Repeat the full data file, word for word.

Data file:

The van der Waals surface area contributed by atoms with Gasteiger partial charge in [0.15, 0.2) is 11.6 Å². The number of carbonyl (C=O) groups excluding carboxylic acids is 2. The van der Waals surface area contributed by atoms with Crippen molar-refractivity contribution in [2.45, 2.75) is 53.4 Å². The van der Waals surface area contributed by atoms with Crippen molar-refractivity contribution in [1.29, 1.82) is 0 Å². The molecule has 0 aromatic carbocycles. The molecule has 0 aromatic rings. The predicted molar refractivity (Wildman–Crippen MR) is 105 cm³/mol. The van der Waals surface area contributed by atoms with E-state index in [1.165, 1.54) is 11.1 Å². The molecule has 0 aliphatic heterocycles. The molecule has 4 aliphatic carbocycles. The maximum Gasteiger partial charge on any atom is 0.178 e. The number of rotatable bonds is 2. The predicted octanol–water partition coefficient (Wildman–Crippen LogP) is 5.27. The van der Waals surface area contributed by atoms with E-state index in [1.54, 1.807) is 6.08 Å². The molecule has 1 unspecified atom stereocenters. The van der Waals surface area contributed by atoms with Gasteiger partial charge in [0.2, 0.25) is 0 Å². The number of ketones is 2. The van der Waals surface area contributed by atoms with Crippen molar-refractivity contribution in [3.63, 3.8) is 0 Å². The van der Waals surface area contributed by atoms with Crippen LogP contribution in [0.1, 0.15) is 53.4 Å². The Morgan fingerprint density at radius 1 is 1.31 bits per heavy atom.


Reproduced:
The van der Waals surface area contributed by atoms with Gasteiger partial charge in [0.15, 0.2) is 11.6 Å². The number of carbonyl (C=O) groups excluding carboxylic acids is 2. The van der Waals surface area contributed by atoms with Crippen molar-refractivity contribution in [2.45, 2.75) is 53.4 Å². The van der Waals surface area contributed by atoms with Crippen molar-refractivity contribution in [1.29, 1.82) is 0 Å². The molecule has 0 aromatic carbocycles. The molecule has 0 aromatic rings. The predicted molar refractivity (Wildman–Crippen MR) is 105 cm³/mol. The van der Waals surface area contributed by atoms with E-state index in [1.165, 1.54) is 11.1 Å². The molecule has 0 aliphatic heterocycles. The molecule has 4 aliphatic carbocycles. The maximum Gasteiger partial charge on any atom is 0.178 e. The number of rotatable bonds is 2. The predicted octanol–water partition coefficient (Wildman–Crippen LogP) is 5.27. The van der Waals surface area contributed by atoms with E-state index in [1.54, 1.807) is 6.08 Å². The molecule has 1 unspecified atom stereocenters. The van der Waals surface area contributed by atoms with Gasteiger partial charge in [0.2, 0.25) is 0 Å². The number of ketones is 2. The van der Waals surface area contributed by atoms with Crippen molar-refractivity contribution in [3.63, 3.8) is 0 Å². The van der Waals surface area contributed by atoms with Crippen LogP contribution in [0.1, 0.15) is 53.4 Å². The Morgan fingerprint density at radius 1 is 1.31 bits per heavy atom.